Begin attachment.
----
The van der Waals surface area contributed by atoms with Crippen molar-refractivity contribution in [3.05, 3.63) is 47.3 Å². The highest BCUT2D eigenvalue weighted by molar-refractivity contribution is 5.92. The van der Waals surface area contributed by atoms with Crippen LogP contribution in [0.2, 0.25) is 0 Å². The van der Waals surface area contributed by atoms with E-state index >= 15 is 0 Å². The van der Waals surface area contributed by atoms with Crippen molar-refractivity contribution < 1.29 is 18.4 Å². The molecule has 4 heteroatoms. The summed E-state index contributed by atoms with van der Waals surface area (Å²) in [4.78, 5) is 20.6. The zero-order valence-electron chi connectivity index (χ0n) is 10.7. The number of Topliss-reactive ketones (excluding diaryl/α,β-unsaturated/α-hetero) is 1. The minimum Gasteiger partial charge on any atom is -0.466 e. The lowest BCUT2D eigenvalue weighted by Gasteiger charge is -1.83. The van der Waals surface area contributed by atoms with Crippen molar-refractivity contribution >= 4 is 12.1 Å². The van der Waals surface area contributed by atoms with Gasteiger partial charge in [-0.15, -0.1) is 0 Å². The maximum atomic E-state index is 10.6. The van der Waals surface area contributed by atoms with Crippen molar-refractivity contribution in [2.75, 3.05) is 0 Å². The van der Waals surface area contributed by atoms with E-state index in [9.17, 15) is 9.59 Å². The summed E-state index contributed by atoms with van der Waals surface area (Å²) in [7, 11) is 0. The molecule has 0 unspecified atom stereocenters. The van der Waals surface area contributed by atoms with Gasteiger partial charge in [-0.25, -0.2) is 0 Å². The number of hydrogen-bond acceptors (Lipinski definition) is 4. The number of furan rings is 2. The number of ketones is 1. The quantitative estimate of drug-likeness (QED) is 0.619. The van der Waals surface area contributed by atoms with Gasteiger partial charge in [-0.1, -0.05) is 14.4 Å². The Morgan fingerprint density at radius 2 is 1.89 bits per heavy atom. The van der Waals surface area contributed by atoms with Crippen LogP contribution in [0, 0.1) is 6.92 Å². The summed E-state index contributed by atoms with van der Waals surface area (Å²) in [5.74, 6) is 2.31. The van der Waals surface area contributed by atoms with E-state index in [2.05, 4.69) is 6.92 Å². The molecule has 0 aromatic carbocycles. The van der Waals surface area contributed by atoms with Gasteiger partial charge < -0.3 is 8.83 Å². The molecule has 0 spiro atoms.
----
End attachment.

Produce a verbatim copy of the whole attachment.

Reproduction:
The van der Waals surface area contributed by atoms with Crippen molar-refractivity contribution in [3.05, 3.63) is 47.3 Å². The highest BCUT2D eigenvalue weighted by molar-refractivity contribution is 5.92. The van der Waals surface area contributed by atoms with Crippen LogP contribution in [0.2, 0.25) is 0 Å². The van der Waals surface area contributed by atoms with E-state index >= 15 is 0 Å². The van der Waals surface area contributed by atoms with Crippen molar-refractivity contribution < 1.29 is 18.4 Å². The molecule has 4 heteroatoms. The summed E-state index contributed by atoms with van der Waals surface area (Å²) in [4.78, 5) is 20.6. The zero-order valence-electron chi connectivity index (χ0n) is 10.7. The number of Topliss-reactive ketones (excluding diaryl/α,β-unsaturated/α-hetero) is 1. The minimum Gasteiger partial charge on any atom is -0.466 e. The lowest BCUT2D eigenvalue weighted by Gasteiger charge is -1.83. The van der Waals surface area contributed by atoms with Crippen molar-refractivity contribution >= 4 is 12.1 Å². The van der Waals surface area contributed by atoms with Gasteiger partial charge in [-0.15, -0.1) is 0 Å². The maximum atomic E-state index is 10.6. The van der Waals surface area contributed by atoms with Crippen molar-refractivity contribution in [2.75, 3.05) is 0 Å². The van der Waals surface area contributed by atoms with E-state index in [9.17, 15) is 9.59 Å². The summed E-state index contributed by atoms with van der Waals surface area (Å²) in [7, 11) is 0. The molecule has 0 unspecified atom stereocenters. The van der Waals surface area contributed by atoms with Gasteiger partial charge in [-0.25, -0.2) is 0 Å². The number of hydrogen-bond acceptors (Lipinski definition) is 4. The number of furan rings is 2. The number of ketones is 1. The quantitative estimate of drug-likeness (QED) is 0.619. The van der Waals surface area contributed by atoms with Gasteiger partial charge in [-0.1, -0.05) is 14.4 Å². The Morgan fingerprint density at radius 2 is 1.89 bits per heavy atom. The van der Waals surface area contributed by atoms with Crippen LogP contribution in [0, 0.1) is 6.92 Å². The summed E-state index contributed by atoms with van der Waals surface area (Å²) in [5.74, 6) is 2.31. The van der Waals surface area contributed by atoms with E-state index in [2.05, 4.69) is 6.92 Å². The molecule has 0 aromatic carbocycles. The van der Waals surface area contributed by atoms with Gasteiger partial charge < -0.3 is 8.83 Å². The molecule has 0 spiro atoms.